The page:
UH has announced a new multi-disciplinary institute to promote drug discovery. Photo courtesy of UH

The University of Houston has introduced a new institute to its campus. The multi-disciplinary program includes both on-campus and citywide collaboration.

UH has established the Drug Discovery Institute in order to streamline and modernize drug discovery. In partnership with the Texas Medical Center, as well as other organizations, the DDI will tap into technology and innovation to advance modern medicine. The institute will collaborate with the UH colleges of Pharmacy, Natural Sciences and Mathematics and Cullen College of Engineering.

"Our new Drug Discovery Institute could not have been launched at a more appropriate juncture. With the frantic quest for effective drugs to counter the current and future viral infections, the broad and deep strength of the University of Houston is being brought to bear and will no doubt advance the development of innovative cures," says Amr Elnashai, vice president for research and technology transfer, in a press release.

The university currently has about 100 faculty members conducting drug discovery-related research, but, according to the release, these efforts have been fragmented. With DDI, UH hopes to bring these efforts together under one roof in order to promote synergistic research.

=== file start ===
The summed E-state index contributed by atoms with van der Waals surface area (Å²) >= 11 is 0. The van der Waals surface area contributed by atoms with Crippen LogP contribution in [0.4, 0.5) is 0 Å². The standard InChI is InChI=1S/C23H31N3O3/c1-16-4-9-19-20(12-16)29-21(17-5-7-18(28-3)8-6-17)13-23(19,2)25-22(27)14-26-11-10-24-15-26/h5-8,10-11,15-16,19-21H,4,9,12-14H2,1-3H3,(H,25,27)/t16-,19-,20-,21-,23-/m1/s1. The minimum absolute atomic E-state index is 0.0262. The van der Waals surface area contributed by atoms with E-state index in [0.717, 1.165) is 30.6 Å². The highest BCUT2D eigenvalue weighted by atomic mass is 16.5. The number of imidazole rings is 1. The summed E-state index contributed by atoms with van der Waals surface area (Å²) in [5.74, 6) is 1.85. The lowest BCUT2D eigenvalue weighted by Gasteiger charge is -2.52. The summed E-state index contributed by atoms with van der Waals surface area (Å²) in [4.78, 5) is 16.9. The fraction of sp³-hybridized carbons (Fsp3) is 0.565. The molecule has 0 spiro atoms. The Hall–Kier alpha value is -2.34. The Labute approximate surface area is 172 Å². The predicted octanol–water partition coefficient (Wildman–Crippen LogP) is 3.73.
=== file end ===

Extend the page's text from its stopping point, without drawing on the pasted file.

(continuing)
F. Lamar Pritchard, dean of the UH College of Pharmacy, has been advocating for the idea of a collaborative drug discovery research center for more than a decade

"The breadth of this initiative will establish the institute and the University among the national leaders in drug discovery and become one of the first to fully embrace AI into its academic drug discovery programs," Pritchard says in the release.

The new institute will be led by Ruiwen Zhang, Robert L. Boblitt Endowed Professor in Drug Discovery at the College of Pharmacy,. He will hold the position of director for two years, before the title rotates through the collaboration of colleges.

"Working together is critical, none of us can do this alone," Zhang says in the release. "In drug discovery, a chemist needs a biologist, a biologist needs a pharmacologist, and so on. We will build a platform and infrastructure, along with the necessary tools, to bring everyone together."

The facility will work to promote each of the school's expertise across many aspects of the drug discovery process — including high-throughput screening technologies, organ-on-chip models, biosensing and biofeedback, molecular modeling and more.